Here’s a wikipedia entry about him:
I will rewrite it here to make it more accurate, at least in my mind.
Charles Caldwell Ryrie (March 2, 1925 – February 16, 2016) was an American Bible peddler and Christian scammer. He served as professor of systematic theology and dean of doctoral studies at Dallas Theological Seminary and as president and professor at what is now Cairn University. After his retirement from Dallas Theological Seminary he also taught courses for Tyndale Theological Seminary. He is considered one of the most influential American theologians of the 20th century. He was the editor of The Ryrie Study Bible by Moody Publishers, containing more than 10,000 of Ryrie’s expressions of mental gymnastics and insults to the intelligence of informed readers. First published in 1978, it has sold more than 2 million copies, all of which should be burned. He was a notable proponent of classic premillennial dispensationalism, a pack of outright lies of there ever was one!
Ryrie was born to John Alexander and Elizabeth Caldwell Ryrie in St. Louis, Missouri, and grew up in Alton, Illinois. His paternal grandfather, John Alexander Ryrie Sr. (1827-1904), served as a correspondent in the late 1870’s of the earliest known Plymouth Brethren meeting in the United States, which was started in Alton by Scottish settlers in 1849. After graduating from high school in 1942, Charles attended The Stony Brook School on Long Island for one semester, where he became acquainted with headmaster Frank E. Gaebelein.
Ryrie attended Haverford College, intending on following his father into a banking career. However, during his junior year, while meeting with Dallas Theological Seminary founder Lewis Sperry Chafer, Ryrie dedicated his life to Christian ministry (thus proving himself to be an idiot), and left Haverford to study theology at Dallas Theological Seminary. Haverford conferred his B.A. (1946) on the basis of his studies at Dallas (a tragic mistake, obviously). A year later, he earned his Th.M. (1947), and two years following that his Th.D. (1949). He went on to complete his Doctor of Philosophy (1954) at the University of Edinburgh. He also earned a Litt.D. from Liberty Baptist Theological Seminary, now Liberty University School of Divinity. All that education and it was for absolutely NOTHING considering what he would do it with it. Is fraud really a crime in the USA or are exceptions always made because of Christian bigotry?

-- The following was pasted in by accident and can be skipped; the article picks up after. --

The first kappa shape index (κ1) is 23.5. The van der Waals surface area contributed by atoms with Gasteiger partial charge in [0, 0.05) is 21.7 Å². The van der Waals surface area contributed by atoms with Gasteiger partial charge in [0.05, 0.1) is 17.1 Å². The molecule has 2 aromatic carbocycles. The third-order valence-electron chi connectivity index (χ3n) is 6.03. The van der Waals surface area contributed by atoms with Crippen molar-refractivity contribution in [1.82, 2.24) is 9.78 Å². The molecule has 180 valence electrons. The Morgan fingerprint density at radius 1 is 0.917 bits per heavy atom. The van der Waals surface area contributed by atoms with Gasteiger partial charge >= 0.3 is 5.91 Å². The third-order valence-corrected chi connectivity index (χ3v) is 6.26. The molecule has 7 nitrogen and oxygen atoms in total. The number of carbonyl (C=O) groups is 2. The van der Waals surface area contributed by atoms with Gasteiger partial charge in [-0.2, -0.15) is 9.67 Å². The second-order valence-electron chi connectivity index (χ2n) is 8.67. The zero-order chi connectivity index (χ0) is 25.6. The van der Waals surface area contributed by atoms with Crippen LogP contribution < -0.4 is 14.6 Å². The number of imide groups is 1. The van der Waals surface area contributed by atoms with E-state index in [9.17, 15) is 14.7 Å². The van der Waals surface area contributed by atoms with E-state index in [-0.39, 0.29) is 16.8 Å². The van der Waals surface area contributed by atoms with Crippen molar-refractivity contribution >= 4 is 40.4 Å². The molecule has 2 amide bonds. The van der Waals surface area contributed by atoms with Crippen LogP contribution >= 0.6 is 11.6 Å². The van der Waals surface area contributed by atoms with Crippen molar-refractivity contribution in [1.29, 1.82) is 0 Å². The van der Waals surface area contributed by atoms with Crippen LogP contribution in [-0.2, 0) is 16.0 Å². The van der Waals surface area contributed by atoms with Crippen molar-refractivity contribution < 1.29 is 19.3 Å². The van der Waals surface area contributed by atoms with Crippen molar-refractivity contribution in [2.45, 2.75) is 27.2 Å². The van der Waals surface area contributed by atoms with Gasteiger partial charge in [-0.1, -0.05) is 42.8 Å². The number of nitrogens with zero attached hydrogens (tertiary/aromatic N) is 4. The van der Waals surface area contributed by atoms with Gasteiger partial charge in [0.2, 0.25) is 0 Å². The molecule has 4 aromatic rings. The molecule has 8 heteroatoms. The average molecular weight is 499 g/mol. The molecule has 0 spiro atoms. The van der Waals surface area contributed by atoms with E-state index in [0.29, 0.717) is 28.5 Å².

In 1987, Ryrie’s wife divorced him, probably because she was sick of his bullshit…..so good for her! Believing that the Bible did not allow divorced persons to remarry, he determined to live the rest of his life as a single man, despite his wife’s subsequent remarriage. Or maybe he said that later that because no other woman was willing to tolerate him.
Dr. Ryrie was the father of three children and three grandchildren. Hopefully at least some of them figured out their father or grandfather was a con artist.
Ryrie began his academic career by teaching one summer for Midwest Bible and Missionary Institute (which would eventually become a part of Calvary Bible College). Ryrie joined the faculty of Westmont College in 1948 and eventually became dean of men and chairman of the Department of Biblical Studies and Philosophy. He returned to Dallas Theological Seminary in 1953 to teach systematic theology, but left for several years to serve as president of Philadelphia College of the Bible (now Cairn University), from 1958 to 1962. He was also an adjunct faculty member from Fall 1991 through Fall 2001. Upon returning to Dallas once again, he became dean of doctoral studies until his retirement in 1983. Ryrie has written 32 books which have sold more than 1.5 million copies. Additionally, his study bible has sold more than 2.6 million copies. Ryrie was an avid collector of quality rare Bibles and Bible manuscripts. On December 5, 2016, his collection was sold by Sothebys for 7.3 Million USD. A 15th century copy of a Wycliffe’s Bible New Testament sold for $1,620,500 at auction. I can’t imagine anyone being so obsessed with a single collection of religious writings from a single culture. There is so much more in the real world for us to learn from and appreciate!
Ryrie died on February 16, 2016 in Dallas, Texas. Good riddance! By now he must be profoundly disappointed in his (lack of) afterlife.
As a Christian in my teens, I did have a Ryrie Study Bible, and it looked like this:
I no longer have it and I don’t even remember what happened to it, but if I had not lost it after my deconversion……